“Sa Pagbangon kay Yolanda: Paanong Ibabangon ang mga Programang Pangkalusugan?” Guideline for Participants Online Conference Schedule: 17 March 2014, 9am-5pm Objectives: To discuss health and disaster work during rehabilitation and reconstruction phase in Yolanda-stricken Visayas, using the principle “building back better”. Moderator: The online discussion will be moderated by two moderators, a global moderator who will moderate and oversee the complete forum and a moderator assigned to moderate specific sub forums. Participants: A regular (registered) forum user can join the discussion thread on maternal and child health (e.g. ask questions to a specific resource person, share their ideas or comments) at whatever time they want within the day (17 March 2014). They shall be asked to visit the forum site and input their comments or answer queries from their fellow participants at least thrice a day (depending on their availability within the day). Day 0: Registration (11 March-17 March 2014) -Participants are asked to register and create their eHealth profile on the eHealth website. Please go to http://www.ehealth.ph to register. Please wait for the eHealth administrator to send a confirmation email to your registered email account. Please be advised against registering on the day of the online discussion itself, as the site may be slow and busy that day. Participants are encouraged to post their picture, contact information, and signature. -Please test the forum functionalities to familiarize one’s self with the platform and avoid confusion on the forum day itself. -Participants are encouraged to invite their volunteers and supporters, and share the online event to other people and communities who may be interested in the online discussion topic. -Please feel free to contact us through firstname.lastname@example.org and through SMS 09266232038 for further inquiries or technical difficulties. Day 1: 17 March 2014(9am to 5pm) -Resource speakers shall be asked to give their opening message (9am to 12nn) after the moderators introduce them. After their opening messages, the moderators shall officially open the forum by giving the welcome remarks of Dr. Dennis B. Batangan, Institute of Philippine Culture Research Associate and eHealth PH Project Director.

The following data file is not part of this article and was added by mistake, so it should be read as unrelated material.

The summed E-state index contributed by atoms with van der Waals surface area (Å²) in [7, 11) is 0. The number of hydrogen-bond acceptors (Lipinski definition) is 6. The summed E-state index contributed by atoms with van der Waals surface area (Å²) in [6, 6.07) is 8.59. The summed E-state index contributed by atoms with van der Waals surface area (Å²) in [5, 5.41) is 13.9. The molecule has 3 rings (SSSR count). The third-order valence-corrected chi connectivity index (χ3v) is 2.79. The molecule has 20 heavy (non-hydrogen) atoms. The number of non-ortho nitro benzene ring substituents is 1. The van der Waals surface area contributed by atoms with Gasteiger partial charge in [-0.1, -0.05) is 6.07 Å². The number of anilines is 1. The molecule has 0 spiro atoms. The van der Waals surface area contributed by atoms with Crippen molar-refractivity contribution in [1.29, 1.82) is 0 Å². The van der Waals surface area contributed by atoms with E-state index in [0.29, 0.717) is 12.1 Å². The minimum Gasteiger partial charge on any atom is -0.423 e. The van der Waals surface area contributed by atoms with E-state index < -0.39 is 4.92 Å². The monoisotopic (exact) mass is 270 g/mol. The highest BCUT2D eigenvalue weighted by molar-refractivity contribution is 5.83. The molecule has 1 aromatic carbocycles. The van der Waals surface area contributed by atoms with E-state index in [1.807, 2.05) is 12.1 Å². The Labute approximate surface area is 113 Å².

-The moderators shall determine the emerging sub-topics and shall redirect the resource speakers to their respective sub-forum sites to avoid cluttering of ideas. Please feel free to ask the administrators for links of redirected sub-topics. -At that point, participants can join the discussion. They are free to join and input their ideas in any of the discussion threads on emerging health issues and the candidates’ health agendas. -There will be an assigned moderator that will summarize the discussion points twice (12:00nn-1:00pm, 5:00pm- 6:00pm). The synthesis of the said discussion will be posted by 6pm. Some reminders: 1. Once a comment (from a participant, moderator, or other resource speaker) is posted on the discussion thread, an email alert from the eHealth administrator shall be sent to the email addresses of all the forum users. Hence, email accounts of users may be flooded by eHealth email alerts on 17 March 2014. 2. Refreshing of the forum site is necessary from time to time to see if someone had input their comments. 3. Technically, the participants and resource speakers may opt to join the discussion wherever and whenever they want so long as they have internet access. However, all are asked to go online on the early part of the discussion from 9am to 12nn for the official opening. Thank you and we are looking forward to a fruitful discussion with you!